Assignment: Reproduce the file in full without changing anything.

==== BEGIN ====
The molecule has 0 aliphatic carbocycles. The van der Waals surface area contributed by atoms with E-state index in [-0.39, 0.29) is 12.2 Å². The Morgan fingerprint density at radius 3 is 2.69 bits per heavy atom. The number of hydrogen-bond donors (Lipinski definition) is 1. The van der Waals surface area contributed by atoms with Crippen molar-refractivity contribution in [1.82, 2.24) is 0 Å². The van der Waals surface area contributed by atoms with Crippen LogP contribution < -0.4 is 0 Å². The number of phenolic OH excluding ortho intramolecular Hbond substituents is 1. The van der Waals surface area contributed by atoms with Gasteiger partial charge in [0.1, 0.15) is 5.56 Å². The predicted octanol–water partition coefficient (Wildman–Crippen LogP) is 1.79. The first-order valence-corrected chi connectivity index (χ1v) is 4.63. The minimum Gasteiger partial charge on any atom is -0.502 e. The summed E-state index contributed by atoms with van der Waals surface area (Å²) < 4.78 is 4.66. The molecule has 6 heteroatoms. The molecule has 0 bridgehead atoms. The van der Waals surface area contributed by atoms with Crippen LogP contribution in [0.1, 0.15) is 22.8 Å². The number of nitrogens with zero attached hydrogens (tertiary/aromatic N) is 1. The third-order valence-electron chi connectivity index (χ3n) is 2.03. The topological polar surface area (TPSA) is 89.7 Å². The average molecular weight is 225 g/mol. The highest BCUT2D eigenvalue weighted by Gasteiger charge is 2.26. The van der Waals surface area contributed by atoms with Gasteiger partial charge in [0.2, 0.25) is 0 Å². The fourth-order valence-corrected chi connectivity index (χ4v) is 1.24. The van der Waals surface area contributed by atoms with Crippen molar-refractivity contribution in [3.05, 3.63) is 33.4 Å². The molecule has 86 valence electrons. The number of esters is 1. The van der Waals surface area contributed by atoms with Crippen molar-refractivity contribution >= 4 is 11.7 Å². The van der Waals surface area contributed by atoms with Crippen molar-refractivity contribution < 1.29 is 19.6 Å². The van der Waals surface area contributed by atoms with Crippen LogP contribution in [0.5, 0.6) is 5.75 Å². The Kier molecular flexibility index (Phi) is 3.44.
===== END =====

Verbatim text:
The molecule has 0 aliphatic carbocycles. The van der Waals surface area contributed by atoms with E-state index in [-0.39, 0.29) is 12.2 Å². The Morgan fingerprint density at radius 3 is 2.69 bits per heavy atom. The number of hydrogen-bond donors (Lipinski definition) is 1. The van der Waals surface area contributed by atoms with Crippen molar-refractivity contribution in [1.82, 2.24) is 0 Å². The van der Waals surface area contributed by atoms with Crippen LogP contribution < -0.4 is 0 Å². The number of phenolic OH excluding ortho intramolecular Hbond substituents is 1. The van der Waals surface area contributed by atoms with Gasteiger partial charge in [0.1, 0.15) is 5.56 Å². The predicted octanol–water partition coefficient (Wildman–Crippen LogP) is 1.79. The first-order valence-corrected chi connectivity index (χ1v) is 4.63. The minimum Gasteiger partial charge on any atom is -0.502 e. The summed E-state index contributed by atoms with van der Waals surface area (Å²) < 4.78 is 4.66. The molecule has 6 heteroatoms. The molecule has 0 bridgehead atoms. The van der Waals surface area contributed by atoms with Crippen LogP contribution in [0.1, 0.15) is 22.8 Å². The number of nitrogens with zero attached hydrogens (tertiary/aromatic N) is 1. The third-order valence-electron chi connectivity index (χ3n) is 2.03. The topological polar surface area (TPSA) is 89.7 Å². The average molecular weight is 225 g/mol. The highest BCUT2D eigenvalue weighted by Gasteiger charge is 2.26. The van der Waals surface area contributed by atoms with Gasteiger partial charge in [0.2, 0.25) is 0 Å². The fourth-order valence-corrected chi connectivity index (χ4v) is 1.24. The van der Waals surface area contributed by atoms with Crippen molar-refractivity contribution in [3.05, 3.63) is 33.4 Å². The molecule has 86 valence electrons. The number of esters is 1. The van der Waals surface area contributed by atoms with Crippen molar-refractivity contribution >= 4 is 11.7 Å². The van der Waals surface area contributed by atoms with Crippen molar-refractivity contribution < 1.29 is 19.6 Å². The van der Waals surface area contributed by atoms with Crippen LogP contribution in [0.5, 0.6) is 5.75 Å². The Kier molecular flexibility index (Phi) is 3.44.